Located in Tasmania, the island just off the south east coast of Australia, Launceston has long been vaunted as one of Australia’s most beautiful spots. Here are 7 mind blowing facts about Launceston.
1. Launceston still has its Victorian buildings
Launceston is famous for still having its prominent Victorian architecture which adds greatly to the beauty of the town and gives Launceston a special kind of character that isn’t seen in other parts of Australia. Indeed, there are many that believe that Launceston should be the capital of Tasmania rather than Hobart due to its wonderful architecture and historical buildings. Some examples of the fantastic late nineteenth/early twentieth century designs are Holyman House and Lucks Corner in the Central Business District, the former Launceston General Hospital and the former Star Theatre.
2. Launceston was the first to get sewers in Australia
Although it was the third city in the world to be served by underground sewers, Launceston can lay claim to being the first city in Australia to have them installed. The other two cities were Paris and London. Launceston is indeed a city of firsts in Australia, whether this was the mainland government’s way of using Tasmania and Launceston as proverbial Guinea Pigs for testing out new fangled and crazy ideas, we may never know. Launceston’s sewer system was finished in 1860, and has been in use ever since.
3. Launceston is a pioneer of the early Australian Railways.
The first railway on Tasmania was opened between Launceston and the town of Deloraine. As said before, the remarkable fact that Launceston was the site of a great number of firsts puts this town in the upper echelons of the history books. The first crossing of the bass strait was made from Launceston, that’s something to think about when leaving Launceston flying to Sydney.
4. First X Ray Photographs were produced in Launceston.
The department of radiology at the Launceston General Hospital can proudly boast of being the longest running in the southern hemisphere. Frank Styant Browne, a photographer, successfully demonstrated the first X-Ray photographs in 1896 and spearheaded an entirely new way of looking at the human body. This achievement is just one in a long line of important first times in the southern hemisphere.
5. The first settlement of Launceston was in 1804.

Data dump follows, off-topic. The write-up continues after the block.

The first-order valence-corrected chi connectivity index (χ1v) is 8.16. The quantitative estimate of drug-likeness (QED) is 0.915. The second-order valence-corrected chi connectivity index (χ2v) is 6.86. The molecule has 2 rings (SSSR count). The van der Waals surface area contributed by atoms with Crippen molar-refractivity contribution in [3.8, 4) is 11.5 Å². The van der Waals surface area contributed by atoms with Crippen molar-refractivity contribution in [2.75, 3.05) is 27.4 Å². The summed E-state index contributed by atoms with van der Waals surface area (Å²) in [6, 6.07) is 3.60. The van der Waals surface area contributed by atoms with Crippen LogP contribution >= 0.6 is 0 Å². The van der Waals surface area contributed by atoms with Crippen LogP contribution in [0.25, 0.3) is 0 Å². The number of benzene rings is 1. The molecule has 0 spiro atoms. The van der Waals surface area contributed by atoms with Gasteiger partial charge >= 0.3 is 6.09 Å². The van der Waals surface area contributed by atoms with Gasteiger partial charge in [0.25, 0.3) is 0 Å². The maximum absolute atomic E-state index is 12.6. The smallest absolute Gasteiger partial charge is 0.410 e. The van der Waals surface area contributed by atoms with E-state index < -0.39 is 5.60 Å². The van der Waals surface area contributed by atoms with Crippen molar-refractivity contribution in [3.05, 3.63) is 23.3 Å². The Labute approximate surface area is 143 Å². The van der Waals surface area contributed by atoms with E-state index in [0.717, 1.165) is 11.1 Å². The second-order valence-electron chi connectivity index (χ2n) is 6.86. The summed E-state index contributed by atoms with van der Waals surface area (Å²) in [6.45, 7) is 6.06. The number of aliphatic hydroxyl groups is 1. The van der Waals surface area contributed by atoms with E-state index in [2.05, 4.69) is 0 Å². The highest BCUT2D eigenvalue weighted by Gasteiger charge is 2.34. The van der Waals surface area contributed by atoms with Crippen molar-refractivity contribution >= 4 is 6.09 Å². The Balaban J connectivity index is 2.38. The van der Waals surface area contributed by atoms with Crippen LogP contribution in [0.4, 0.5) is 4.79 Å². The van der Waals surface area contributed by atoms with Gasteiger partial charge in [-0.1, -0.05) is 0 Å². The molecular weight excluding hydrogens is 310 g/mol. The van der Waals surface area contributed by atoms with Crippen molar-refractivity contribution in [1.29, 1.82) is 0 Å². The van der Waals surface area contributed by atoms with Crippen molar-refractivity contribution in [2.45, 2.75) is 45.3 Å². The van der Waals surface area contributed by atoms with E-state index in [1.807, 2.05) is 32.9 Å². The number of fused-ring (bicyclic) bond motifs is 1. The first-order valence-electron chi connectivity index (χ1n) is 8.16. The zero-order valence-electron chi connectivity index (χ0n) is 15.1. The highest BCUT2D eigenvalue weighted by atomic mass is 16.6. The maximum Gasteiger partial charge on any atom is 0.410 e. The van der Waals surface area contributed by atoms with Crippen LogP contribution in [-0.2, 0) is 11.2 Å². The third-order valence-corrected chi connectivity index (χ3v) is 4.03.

Launceston was an important place in the early 19th century. The region of Launceston was the site of a British Garrison under the command of Lieutenant Colonel William Paterson. As a result of Paterson’s involvement, the settlement became known as Patersonia but later changed it to Launceston in honour of New South Wales governor Captain Philip Gidley King, who was born in Launceston, Cornwall.
6. The first city to be powered entirely by Hydro-Electricity
Launceston was the first city to receive the benefits of being lit entirely by Hydro-Electricity. The Duck Reach power station used the South Esk river to generate the power of Hydro Electricity on the 10 December 1895. The Duck Reach facility continued to supply Launceston with Hydro Electricity until the construction of the Travallyn Dam and subsequent Power Station rendered Duck Reach redundant. Today, Duck Reach is now a museum and monument to the first city in the southern hemisphere to employ Hydro Electrics.
7. The first city to use AnaestheticS in an operation.
Doctor William Russ Pugh was the first surgeon to operate using an Anaesthetic in Launceston in 1847. In the Northern hemisphere the use of Aneasthetic was becoming the norm but down under the southern hemisphere, Australia was wary of its effect. This first time wasn’t the last and now anesthetic is used in operations all over the world. These are all firsts for the southern hemisphere but other Launceston firsts include the first hotel, the first bank, the first unofficial use of a telephone and Launceston was also the birthplace of Australian Golf.